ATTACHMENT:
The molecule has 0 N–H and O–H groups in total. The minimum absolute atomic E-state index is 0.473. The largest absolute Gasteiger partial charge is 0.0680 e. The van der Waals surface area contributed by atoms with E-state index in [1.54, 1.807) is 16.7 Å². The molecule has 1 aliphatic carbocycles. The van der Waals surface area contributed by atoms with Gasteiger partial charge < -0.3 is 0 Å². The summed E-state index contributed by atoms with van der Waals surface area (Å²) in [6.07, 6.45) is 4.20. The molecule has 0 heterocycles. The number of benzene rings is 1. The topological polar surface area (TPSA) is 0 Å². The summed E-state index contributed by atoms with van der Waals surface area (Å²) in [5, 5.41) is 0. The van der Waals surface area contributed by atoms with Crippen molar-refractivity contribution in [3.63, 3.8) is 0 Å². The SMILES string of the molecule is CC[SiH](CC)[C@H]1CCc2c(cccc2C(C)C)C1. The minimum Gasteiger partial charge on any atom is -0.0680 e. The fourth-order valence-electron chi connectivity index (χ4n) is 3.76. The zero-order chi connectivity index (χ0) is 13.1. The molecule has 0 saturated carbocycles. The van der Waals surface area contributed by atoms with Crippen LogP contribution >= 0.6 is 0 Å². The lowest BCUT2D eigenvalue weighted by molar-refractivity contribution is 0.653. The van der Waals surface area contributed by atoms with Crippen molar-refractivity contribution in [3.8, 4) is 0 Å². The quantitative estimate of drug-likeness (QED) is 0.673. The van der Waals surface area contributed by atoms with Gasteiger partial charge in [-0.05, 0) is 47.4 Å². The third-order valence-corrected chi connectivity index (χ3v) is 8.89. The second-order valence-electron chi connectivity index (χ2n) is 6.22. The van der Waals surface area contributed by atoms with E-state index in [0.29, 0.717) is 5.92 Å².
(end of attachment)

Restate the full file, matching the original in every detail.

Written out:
The molecule has 0 N–H and O–H groups in total. The minimum absolute atomic E-state index is 0.473. The largest absolute Gasteiger partial charge is 0.0680 e. The van der Waals surface area contributed by atoms with E-state index in [1.54, 1.807) is 16.7 Å². The molecule has 1 aliphatic carbocycles. The van der Waals surface area contributed by atoms with Gasteiger partial charge < -0.3 is 0 Å². The summed E-state index contributed by atoms with van der Waals surface area (Å²) in [6.07, 6.45) is 4.20. The molecule has 0 heterocycles. The number of benzene rings is 1. The topological polar surface area (TPSA) is 0 Å². The summed E-state index contributed by atoms with van der Waals surface area (Å²) in [5, 5.41) is 0. The van der Waals surface area contributed by atoms with Crippen molar-refractivity contribution in [3.63, 3.8) is 0 Å². The SMILES string of the molecule is CC[SiH](CC)[C@H]1CCc2c(cccc2C(C)C)C1. The minimum Gasteiger partial charge on any atom is -0.0680 e. The fourth-order valence-electron chi connectivity index (χ4n) is 3.76. The zero-order chi connectivity index (χ0) is 13.1. The molecule has 0 saturated carbocycles. The van der Waals surface area contributed by atoms with Crippen LogP contribution >= 0.6 is 0 Å². The lowest BCUT2D eigenvalue weighted by molar-refractivity contribution is 0.653. The van der Waals surface area contributed by atoms with Crippen molar-refractivity contribution in [3.8, 4) is 0 Å². The quantitative estimate of drug-likeness (QED) is 0.673. The van der Waals surface area contributed by atoms with Gasteiger partial charge in [-0.05, 0) is 47.4 Å². The third-order valence-corrected chi connectivity index (χ3v) is 8.89. The second-order valence-electron chi connectivity index (χ2n) is 6.22. The van der Waals surface area contributed by atoms with E-state index in [0.29, 0.717) is 5.92 Å².